Colombia’s move to cut ties with Israel could have a regional domino effect

Colombia has become the second South American country to sever ties with Israel over the war on Gaza.

At a meeting on Wednesday in the capital Bogota, Colombian President Gustavo Petro announced he would cut ties with Israel from May 2, after months of tension between them.

Tomorrow “we will sever diplomatic relations with the State of Israel because it has a government, a president that is genocidal,” Petro told a cheering crowd gathered to mark International Workers’ Day.

Petro said Columbia cannot passively watch a “genocide” and “extermination of an entire people.”

“If Palestine dies, humanity dies,” he added.

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Not a surprising move

Petro has never minced his words when it comes to Israel, as he has publicly proclaimed a strong pro-Palestinian narrative in recent months.

In March, he threatened to cut ties with Israel if the country did not comply with the United Nations’ call for a ceasefire.

The ongoing war in Gaza has played a major role Petro’s X-profileperhaps the president’s favorite platform to express his views.

“Petro has positioned himself as the champion of the oppressed, the underdog”

– Elizabeth Dickinson, International Crisis Group

Since October, Petro’s constant stream of tweets on the subject has sparked controversy, drawing criticism for his perceived lack of diplomatic finesse. He has consistently called for a ceasefire, openly criticized the Israeli government for its actions – controversially equating the Israeli army with the Nazis – and spoken against the numerous attacks and violations throughout Palestine.

“Petro’s announcement that he will cut ties with Israel comes after months of tensions and outspoken statements, so it is – in that sense – no surprise. As a politician, Petro has repeatedly positioned himself as a champion of the oppressed, the underdog,” Elizabeth Dickinson, a senior analyst for Colombia at the International Crisis Group, told Middle East Eye.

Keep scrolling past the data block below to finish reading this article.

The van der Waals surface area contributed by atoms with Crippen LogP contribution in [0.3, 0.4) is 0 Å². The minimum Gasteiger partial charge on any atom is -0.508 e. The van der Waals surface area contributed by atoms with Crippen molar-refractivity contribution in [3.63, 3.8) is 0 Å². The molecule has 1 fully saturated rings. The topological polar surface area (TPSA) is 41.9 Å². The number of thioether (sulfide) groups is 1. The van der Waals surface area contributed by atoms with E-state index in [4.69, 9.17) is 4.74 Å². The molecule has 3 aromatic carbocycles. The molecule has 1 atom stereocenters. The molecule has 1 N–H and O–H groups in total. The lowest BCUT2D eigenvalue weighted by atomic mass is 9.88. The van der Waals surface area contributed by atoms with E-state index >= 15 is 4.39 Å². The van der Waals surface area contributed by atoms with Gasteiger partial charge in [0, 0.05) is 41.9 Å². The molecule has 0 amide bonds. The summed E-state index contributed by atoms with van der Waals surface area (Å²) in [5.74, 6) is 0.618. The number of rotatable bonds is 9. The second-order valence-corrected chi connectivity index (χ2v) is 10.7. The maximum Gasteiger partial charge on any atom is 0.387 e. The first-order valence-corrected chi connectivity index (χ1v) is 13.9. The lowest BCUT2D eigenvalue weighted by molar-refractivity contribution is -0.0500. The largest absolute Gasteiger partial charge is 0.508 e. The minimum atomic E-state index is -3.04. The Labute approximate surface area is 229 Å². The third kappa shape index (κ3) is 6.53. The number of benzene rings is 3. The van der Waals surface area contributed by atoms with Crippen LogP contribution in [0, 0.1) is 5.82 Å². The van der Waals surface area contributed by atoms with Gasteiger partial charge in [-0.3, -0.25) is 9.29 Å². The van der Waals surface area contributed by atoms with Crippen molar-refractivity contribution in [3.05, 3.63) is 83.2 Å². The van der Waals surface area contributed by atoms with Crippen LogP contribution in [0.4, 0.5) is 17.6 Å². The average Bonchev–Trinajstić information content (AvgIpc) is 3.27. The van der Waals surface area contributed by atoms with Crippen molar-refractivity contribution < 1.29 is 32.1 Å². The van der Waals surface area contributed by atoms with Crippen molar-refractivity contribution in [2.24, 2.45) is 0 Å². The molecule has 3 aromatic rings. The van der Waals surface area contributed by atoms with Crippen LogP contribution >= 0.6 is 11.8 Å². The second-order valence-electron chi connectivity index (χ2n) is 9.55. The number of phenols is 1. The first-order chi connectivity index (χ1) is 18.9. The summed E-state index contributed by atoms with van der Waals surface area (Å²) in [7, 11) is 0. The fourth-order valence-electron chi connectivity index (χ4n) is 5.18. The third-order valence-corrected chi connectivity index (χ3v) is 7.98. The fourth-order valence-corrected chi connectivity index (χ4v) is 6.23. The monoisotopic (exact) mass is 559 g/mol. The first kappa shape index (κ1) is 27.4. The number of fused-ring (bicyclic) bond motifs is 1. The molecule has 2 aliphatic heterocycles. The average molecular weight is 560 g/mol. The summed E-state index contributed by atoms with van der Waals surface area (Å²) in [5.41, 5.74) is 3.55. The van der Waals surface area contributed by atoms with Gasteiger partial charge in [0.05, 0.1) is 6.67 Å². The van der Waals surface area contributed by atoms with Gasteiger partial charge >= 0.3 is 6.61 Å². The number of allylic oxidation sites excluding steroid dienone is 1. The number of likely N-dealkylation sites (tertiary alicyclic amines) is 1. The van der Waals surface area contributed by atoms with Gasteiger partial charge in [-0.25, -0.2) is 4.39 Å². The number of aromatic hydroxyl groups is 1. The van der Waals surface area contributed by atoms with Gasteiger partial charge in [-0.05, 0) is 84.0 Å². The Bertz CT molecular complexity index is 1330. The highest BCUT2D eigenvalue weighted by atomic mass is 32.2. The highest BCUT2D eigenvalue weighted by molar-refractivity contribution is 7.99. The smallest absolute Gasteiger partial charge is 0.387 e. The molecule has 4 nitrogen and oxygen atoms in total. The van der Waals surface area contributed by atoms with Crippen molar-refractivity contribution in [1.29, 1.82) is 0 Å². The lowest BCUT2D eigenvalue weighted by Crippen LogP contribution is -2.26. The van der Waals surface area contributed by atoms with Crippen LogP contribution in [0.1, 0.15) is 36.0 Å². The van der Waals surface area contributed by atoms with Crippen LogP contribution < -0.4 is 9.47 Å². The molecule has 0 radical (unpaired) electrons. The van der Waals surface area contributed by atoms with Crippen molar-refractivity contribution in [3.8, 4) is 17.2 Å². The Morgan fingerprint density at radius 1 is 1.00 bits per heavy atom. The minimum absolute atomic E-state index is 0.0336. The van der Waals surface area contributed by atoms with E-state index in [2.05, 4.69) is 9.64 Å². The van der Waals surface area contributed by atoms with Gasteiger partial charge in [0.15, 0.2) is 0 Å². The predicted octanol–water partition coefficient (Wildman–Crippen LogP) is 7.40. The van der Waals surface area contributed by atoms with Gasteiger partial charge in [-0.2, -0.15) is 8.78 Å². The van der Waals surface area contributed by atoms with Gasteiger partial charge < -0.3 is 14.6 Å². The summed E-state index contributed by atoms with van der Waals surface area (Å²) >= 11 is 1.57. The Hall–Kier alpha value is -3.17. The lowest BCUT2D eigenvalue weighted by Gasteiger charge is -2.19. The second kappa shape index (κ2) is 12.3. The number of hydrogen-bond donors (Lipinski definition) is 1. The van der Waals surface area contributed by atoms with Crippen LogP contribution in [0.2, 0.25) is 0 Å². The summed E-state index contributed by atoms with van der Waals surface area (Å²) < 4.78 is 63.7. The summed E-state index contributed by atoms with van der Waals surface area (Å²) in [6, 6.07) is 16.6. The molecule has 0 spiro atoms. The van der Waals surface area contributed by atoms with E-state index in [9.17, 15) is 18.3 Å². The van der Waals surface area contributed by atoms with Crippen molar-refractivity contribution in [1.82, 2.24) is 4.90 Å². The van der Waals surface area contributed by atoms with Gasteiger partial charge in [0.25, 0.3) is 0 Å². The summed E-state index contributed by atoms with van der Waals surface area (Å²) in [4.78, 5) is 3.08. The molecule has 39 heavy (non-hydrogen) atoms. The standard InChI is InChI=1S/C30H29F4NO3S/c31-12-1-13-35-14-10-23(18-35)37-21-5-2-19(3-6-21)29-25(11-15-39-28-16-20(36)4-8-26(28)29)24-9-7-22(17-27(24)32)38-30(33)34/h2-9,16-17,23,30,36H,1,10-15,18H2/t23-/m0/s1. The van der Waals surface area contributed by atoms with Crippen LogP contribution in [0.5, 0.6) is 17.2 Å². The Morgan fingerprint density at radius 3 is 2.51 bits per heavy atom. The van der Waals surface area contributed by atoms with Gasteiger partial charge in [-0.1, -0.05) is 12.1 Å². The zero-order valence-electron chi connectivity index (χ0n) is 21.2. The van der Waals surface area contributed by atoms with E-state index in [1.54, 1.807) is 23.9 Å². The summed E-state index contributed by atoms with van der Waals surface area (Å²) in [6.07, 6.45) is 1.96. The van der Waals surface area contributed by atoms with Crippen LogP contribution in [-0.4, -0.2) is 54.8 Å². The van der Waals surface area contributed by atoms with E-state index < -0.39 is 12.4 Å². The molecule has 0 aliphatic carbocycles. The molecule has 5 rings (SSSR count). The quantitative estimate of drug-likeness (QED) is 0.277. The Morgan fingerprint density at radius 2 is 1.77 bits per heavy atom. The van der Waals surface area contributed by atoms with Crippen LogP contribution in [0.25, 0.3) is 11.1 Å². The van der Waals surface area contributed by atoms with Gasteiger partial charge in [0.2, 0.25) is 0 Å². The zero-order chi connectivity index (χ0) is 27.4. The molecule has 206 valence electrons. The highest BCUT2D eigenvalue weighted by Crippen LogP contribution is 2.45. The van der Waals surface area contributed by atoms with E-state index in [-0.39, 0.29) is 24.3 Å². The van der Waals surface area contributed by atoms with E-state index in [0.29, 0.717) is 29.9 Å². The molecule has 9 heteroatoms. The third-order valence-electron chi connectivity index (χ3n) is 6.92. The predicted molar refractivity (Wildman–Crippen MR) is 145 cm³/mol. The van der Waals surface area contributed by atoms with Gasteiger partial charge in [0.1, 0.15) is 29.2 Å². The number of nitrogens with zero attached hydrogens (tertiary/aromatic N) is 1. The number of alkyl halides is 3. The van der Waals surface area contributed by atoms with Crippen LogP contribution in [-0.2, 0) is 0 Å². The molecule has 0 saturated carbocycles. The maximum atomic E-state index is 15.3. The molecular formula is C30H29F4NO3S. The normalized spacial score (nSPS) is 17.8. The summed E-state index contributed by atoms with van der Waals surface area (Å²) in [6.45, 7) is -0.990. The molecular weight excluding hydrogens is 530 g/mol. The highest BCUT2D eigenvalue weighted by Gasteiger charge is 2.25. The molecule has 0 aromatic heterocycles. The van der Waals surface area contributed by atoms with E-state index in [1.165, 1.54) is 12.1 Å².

Israeli Foreign Minister Israel Katz responded to Petro’s decision on

‘Moral defeat’ for Israel

Cutting ties with Israel is the strongest action the Colombian president has taken since the war broke out last October.

In late October, Petro recalled the Colombian ambassador to Israel, shortly after announcing that the country would open an embassy in Palestine. Honduras and Chile also recalled their ambassadors.

In February, Colombia decided to suspend the purchase of Israeli weapons after an Israeli attack on Palestinians waiting for aid. Subsequently, in early April, the Colombian government submitted a formal request to the International Court of Justice to join South Africa’s case, accusing Israel of committing genocide.

A central figure in Petro’s government, Environment Minister Susana Muhamad, has Palestinian roots and was an outspoken defender of the Palestinian cause during her time in government.

Colombia has traditionally been a “historic ally” of Israel in the region. However, under Petro, the country’s very first left-wing president, Colombia has chosen to distance itself from Israel.

“It will be more important for Israel than for Colombia because it is a very heavy blow. It is a moral defeat that isolates Israel even more,” Mauricio Jaramillo, professor of international relations at the Universidad del Rosario in Bogota, told MEE.

The intricate details of Colombia’s decision to cut ties with Israel have yet to be explained by the Colombian government. Petro’s predecessor, conservative Ivan Duque, was a close friend of Israel and signed a free trade agreement with the state, something Jaramillo expects will remain intact despite Petro’s decision.